Some reviewers have compared The Killing of Emma Gross to Philip Kerr’s Berlin Noir novels featuring private detective Bernie Gunther, but Seaman’s work most resembles that of novelist/historian Caleb Carr, particularly his third novel Angel of Death. Like Angel of Death and its prequel The Alienist, The Killing of Emma Gross weaves real people—pathologist Karl Berg, murderer Peter Kürten, Chief Inspector Ernst Gennat, victim Emma Gross—into a plot filled with original characters so seamlessly that it’s impossible to tell where invention takes over.
The story plays out against an historical backdrop that is subtle—a comment about the economy here, a description of a decadent nightclub there . The rabid paranoia attached to the Communists becomes part of the plot as the investigative reporter Du Pont embarrasses the police by uncovering their incompetence and pointing fingers at their ineffectual investigations. Thomas, for all his irreverence, is not entirely immune to the zeitgeist. At one point, he tiredly admits to himself that there are arguments for sterilizing “the criminal classes.” Since Thomas is a “good German,” we want to think he’s only joking, but we know what is to come in a decade and so the remark is chilling.
Seaman, who has lived in Germany, salts his dialogue with the kinds of phrases not taught in high school classes, words like the epithet arshloch, a term that needs no translation. The variety of derogatory words his characters use for “prostitute” seems indicative of a culture that was fascinated by illicit sex.
With The Killing of Emma Gross, Seaman turns lurid fact into brilliant fiction.
Fans of George R. R. Martin will love this book. The title makes it sound like one of those cookie cutter urban fantasies with a tramp-stamped protago...moreFans of George R. R. Martin will love this book. The title makes it sound like one of those cookie cutter urban fantasies with a tramp-stamped protagonist. Instead this is a rich and incredibly layered epic fantasy. (less)
Megan Abbott’s new book, The End of Everything, is a strong story about family secrets and misunderstandings and a girl who doesn’t really know what’s...moreMegan Abbott’s new book, The End of Everything, is a strong story about family secrets and misunderstandings and a girl who doesn’t really know what’s going on. Abbott underplays a lot of things and the most haunting; the most visceral moments in the book are very low-key.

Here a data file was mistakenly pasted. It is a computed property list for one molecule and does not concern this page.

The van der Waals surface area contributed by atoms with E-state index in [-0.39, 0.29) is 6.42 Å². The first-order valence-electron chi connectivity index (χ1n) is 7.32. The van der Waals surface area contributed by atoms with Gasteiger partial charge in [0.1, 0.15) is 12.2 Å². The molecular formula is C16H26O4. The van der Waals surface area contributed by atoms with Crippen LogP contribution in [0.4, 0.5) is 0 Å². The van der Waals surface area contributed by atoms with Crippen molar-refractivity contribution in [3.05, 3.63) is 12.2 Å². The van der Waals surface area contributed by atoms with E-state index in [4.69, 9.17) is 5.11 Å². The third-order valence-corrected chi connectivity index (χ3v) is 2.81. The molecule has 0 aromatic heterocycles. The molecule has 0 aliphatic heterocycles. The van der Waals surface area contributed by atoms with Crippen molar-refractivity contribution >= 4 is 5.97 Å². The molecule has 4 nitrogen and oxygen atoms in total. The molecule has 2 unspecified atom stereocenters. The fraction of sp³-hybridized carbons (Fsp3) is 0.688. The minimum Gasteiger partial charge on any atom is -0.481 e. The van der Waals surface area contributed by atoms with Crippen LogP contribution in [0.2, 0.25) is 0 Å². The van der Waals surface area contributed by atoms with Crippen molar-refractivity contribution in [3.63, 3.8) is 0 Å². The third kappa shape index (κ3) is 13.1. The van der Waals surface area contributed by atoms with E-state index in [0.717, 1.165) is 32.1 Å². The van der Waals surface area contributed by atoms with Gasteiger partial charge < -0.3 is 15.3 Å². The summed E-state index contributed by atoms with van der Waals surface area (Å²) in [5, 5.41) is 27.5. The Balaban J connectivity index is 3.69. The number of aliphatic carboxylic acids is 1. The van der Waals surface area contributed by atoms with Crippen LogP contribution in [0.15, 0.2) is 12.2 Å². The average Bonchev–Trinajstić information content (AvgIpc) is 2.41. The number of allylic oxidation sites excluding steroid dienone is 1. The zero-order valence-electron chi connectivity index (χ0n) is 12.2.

When her best friend Evie is kidnapped, 13-year-old Lizzie Hood launches her own investigation into the crime, uncovering a series of lies that change everything she thought she knew about herself and her friendship with Evie.
As always in Abbott’s work, the characters are strong and realistic. Her view of teenage life is not unsympathetic but utterly without sentiment. When Lizzie starts hanging out with a couple of toxic teens who have their own theories about who might have taken Evie and even her own mother seems to be relishing the drama a little too much, it confirms our worst fears about suburban schadenfreude.
The plot is laced with a suppressed violence that’s almost poetic and ratchets up the intensity without being obvious. Lizzie’s imagined scenario about a character standing outside Evie’s house, smoking and dreaming, is beautifully written.
Abbott never overstates anything, never overdoes the emotion or lets anything get melodramatic. Lizzie is not a particularly credible narrator—she’s always remembering things slightly different from the way they happened—but that works for the kind of story this is.
There’s a lot going on here beneath the surface and in the shadows—the concept of “shadow” is important here, both explicitly and implicitly—and the consequences of both intentions and actions have weight.
Nominally a YA novel, The End of Everything occupies territory somewhere north of the paranormal fantasies and dystopian dramas that clutter the genre. It’s the kind of book that reminds us that labels on fiction are meaningless. (less)